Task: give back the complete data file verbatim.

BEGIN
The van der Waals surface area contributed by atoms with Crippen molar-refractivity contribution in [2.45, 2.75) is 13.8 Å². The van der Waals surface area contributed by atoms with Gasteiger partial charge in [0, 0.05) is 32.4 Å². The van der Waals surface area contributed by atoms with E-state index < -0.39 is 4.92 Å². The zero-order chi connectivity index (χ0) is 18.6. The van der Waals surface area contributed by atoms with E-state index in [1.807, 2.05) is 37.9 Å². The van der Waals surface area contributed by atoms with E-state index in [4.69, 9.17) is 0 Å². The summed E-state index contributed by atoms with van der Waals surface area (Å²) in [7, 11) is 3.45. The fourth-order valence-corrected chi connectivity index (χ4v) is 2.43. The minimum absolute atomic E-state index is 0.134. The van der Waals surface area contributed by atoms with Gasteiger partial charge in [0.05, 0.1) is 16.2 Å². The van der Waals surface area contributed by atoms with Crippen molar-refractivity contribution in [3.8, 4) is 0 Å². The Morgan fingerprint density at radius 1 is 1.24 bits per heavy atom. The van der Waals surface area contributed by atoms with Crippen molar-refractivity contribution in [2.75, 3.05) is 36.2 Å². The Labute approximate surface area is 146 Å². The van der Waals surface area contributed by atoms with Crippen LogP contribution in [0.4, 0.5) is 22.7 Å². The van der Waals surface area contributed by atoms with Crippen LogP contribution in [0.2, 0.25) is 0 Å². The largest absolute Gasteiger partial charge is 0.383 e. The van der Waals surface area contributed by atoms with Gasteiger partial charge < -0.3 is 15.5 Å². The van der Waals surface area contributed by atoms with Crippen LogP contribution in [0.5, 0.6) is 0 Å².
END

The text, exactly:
The van der Waals surface area contributed by atoms with Crippen molar-refractivity contribution in [2.45, 2.75) is 13.8 Å². The van der Waals surface area contributed by atoms with Gasteiger partial charge in [0, 0.05) is 32.4 Å². The van der Waals surface area contributed by atoms with E-state index < -0.39 is 4.92 Å². The zero-order chi connectivity index (χ0) is 18.6. The van der Waals surface area contributed by atoms with E-state index in [1.807, 2.05) is 37.9 Å². The van der Waals surface area contributed by atoms with E-state index in [4.69, 9.17) is 0 Å². The summed E-state index contributed by atoms with van der Waals surface area (Å²) in [7, 11) is 3.45. The fourth-order valence-corrected chi connectivity index (χ4v) is 2.43. The minimum absolute atomic E-state index is 0.134. The van der Waals surface area contributed by atoms with Gasteiger partial charge in [0.05, 0.1) is 16.2 Å². The van der Waals surface area contributed by atoms with Crippen molar-refractivity contribution in [3.8, 4) is 0 Å². The Morgan fingerprint density at radius 1 is 1.24 bits per heavy atom. The van der Waals surface area contributed by atoms with Crippen molar-refractivity contribution in [2.75, 3.05) is 36.2 Å². The Labute approximate surface area is 146 Å². The van der Waals surface area contributed by atoms with Crippen LogP contribution in [0.4, 0.5) is 22.7 Å². The van der Waals surface area contributed by atoms with Crippen LogP contribution in [0.2, 0.25) is 0 Å². The largest absolute Gasteiger partial charge is 0.383 e. The van der Waals surface area contributed by atoms with Gasteiger partial charge < -0.3 is 15.5 Å². The van der Waals surface area contributed by atoms with Crippen LogP contribution in [0.5, 0.6) is 0 Å².